Approximately 100,000 Americans are afflicted with Ekbom Syndrome, a psychological disorder in which sufferers believe that they're infested with insects. Ekbom sufferers are reluctant to get psychological treatment, as they believe bugs are the cause of their discomfort. And when an entomologist suffers from Ekbom Syndrome, the result is one of the most skin-crawling scientific papers imaginable.
Vaughan Bell of Mind Hacks has brought to our attention the case of University of Massachusetts entomologist Jay Traver. In 1950, Traver thought her body was infected with dermatophagoides, or the common house dust mites. Dermatophagoides live in bedding, eat sloughed-off human skin cells, and can trigger allergies, but they don't parasitize humans. You can see why people would be somewhat perturbed by Traver's discovery.
In 1951, Traver published her dealings with the phantom insect attacks in Proceedings of the Entomological Society of Washington. Her paper — "Unusual Scalp Dermatitis in Humans Caused by the Mite, Dermatophagoides (Acarina, epidermoptidae)" — is an uncomfortably visceral account of Ekbom Syndrome:
Invasion of the eyes was not confined to the period immediately following the use of the mercuric iodide soap, but continued for many days thereafter, this invasion occurring mostly between midnight and 3 a.m. The victim of their attack would have fallen into a light sleep, when a sharp pin-prick-like sensation in one eye, followed by an immediate response on the part of the already badly swollen eye would drive sleep away quite effectively. The movements of a mite that had entered under the eyelid could be felt as it crawled slowly about, then began to 'dig in' at which moment the eye suddenly became even more swollen than before. An almost continuous flow of lachrymal secretion seemed to attract the mites and made vision difficult. At no time, however, was there evidence of the formation of pus in the affected eyes.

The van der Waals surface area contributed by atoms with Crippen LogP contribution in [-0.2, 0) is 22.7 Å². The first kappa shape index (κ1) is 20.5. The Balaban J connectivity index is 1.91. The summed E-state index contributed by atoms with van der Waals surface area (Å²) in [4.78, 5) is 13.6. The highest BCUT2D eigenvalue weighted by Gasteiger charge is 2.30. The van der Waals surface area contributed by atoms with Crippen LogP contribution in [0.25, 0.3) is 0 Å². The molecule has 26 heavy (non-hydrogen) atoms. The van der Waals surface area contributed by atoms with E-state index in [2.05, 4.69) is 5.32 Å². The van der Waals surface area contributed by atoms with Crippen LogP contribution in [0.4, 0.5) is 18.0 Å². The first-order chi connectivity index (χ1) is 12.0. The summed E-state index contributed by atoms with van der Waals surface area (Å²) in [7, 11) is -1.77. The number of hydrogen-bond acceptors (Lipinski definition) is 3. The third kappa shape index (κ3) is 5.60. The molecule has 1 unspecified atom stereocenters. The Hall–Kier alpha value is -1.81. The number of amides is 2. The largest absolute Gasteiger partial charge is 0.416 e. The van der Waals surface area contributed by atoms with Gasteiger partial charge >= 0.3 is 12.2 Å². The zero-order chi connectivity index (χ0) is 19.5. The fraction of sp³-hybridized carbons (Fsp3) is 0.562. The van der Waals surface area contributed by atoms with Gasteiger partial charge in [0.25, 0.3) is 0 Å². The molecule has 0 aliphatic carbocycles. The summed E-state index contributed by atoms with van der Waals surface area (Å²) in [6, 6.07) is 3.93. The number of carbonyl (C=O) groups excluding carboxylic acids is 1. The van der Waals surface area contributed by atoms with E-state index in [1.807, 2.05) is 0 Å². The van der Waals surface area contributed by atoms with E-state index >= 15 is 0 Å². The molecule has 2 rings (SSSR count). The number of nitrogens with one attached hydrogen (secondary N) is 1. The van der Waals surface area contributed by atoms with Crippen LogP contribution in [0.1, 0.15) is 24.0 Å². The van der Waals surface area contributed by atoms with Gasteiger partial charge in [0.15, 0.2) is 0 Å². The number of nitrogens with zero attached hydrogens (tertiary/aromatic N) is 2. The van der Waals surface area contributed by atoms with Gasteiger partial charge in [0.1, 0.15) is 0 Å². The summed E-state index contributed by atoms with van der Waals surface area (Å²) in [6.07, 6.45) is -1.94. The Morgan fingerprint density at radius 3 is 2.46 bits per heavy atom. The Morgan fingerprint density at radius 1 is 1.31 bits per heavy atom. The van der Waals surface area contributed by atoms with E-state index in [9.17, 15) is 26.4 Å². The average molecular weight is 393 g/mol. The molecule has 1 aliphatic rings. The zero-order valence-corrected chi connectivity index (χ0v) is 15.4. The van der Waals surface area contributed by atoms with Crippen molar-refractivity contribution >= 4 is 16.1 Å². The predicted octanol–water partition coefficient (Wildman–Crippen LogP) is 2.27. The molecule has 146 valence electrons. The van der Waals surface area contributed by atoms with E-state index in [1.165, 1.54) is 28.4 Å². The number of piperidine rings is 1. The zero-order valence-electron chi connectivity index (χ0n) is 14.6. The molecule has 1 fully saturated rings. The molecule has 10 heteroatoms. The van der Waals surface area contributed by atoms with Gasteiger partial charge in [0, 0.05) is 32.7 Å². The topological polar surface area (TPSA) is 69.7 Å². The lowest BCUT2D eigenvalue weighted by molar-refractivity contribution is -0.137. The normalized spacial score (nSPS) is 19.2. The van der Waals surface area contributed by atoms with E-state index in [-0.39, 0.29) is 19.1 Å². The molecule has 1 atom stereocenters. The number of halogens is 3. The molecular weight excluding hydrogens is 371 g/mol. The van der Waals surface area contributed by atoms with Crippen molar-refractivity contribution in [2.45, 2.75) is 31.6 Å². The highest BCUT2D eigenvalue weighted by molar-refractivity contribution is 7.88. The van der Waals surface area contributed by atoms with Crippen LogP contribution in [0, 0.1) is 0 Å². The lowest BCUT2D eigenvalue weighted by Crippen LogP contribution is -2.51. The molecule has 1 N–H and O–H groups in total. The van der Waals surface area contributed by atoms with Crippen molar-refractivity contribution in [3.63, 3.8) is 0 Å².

Invasion of the nostrils produced quite distressing symptoms, as of something crawling and scratching in the mucus membrane; ofthen this accompanied by a distinct irritation of the throat, trachea and bronchi. Early invasions of the ears seemed confined to the region of the pinna, in the folds of which the mites burrowed, producing the usual itching red papules. Their prresence [sic] in the ears was the cause of some concern on my part, as it is well known that certain species of mites may cause great damage in the ears of small animals. Apparently we may consider ourselves most fortunate that his particular mite did not choose to invade the external auditory meatus, from which location it might easily have pierced the eardrum. The difficulty of controlling such an infestation in the ear, had it occurred, is at once apparent, since as yet we have found no drug that is completely effective against the mites.
Later in the paper, Traver visits a dermatologist, who in turn recommends that she receive psychiatric treatment (Traver declines):
A dermatologist, recommended by a local physician, was apparently convinced without more than a very casual examination, that the patient's symptoms were largely imaginary, those that did exist having been caused by an ill-advised attempt on the part of the patient to rid herself of something that was not there. Not until three days after my visit to his office, however, did he tell me this. [...] After the third day in the hospital, he turned me over to a neurologist for treatment of my 'psychoneurotic' condition. The patient, however, succeeded in convincing the neurologist that she had no need of his services.
[Photo via Jonathan Fox's Flickr]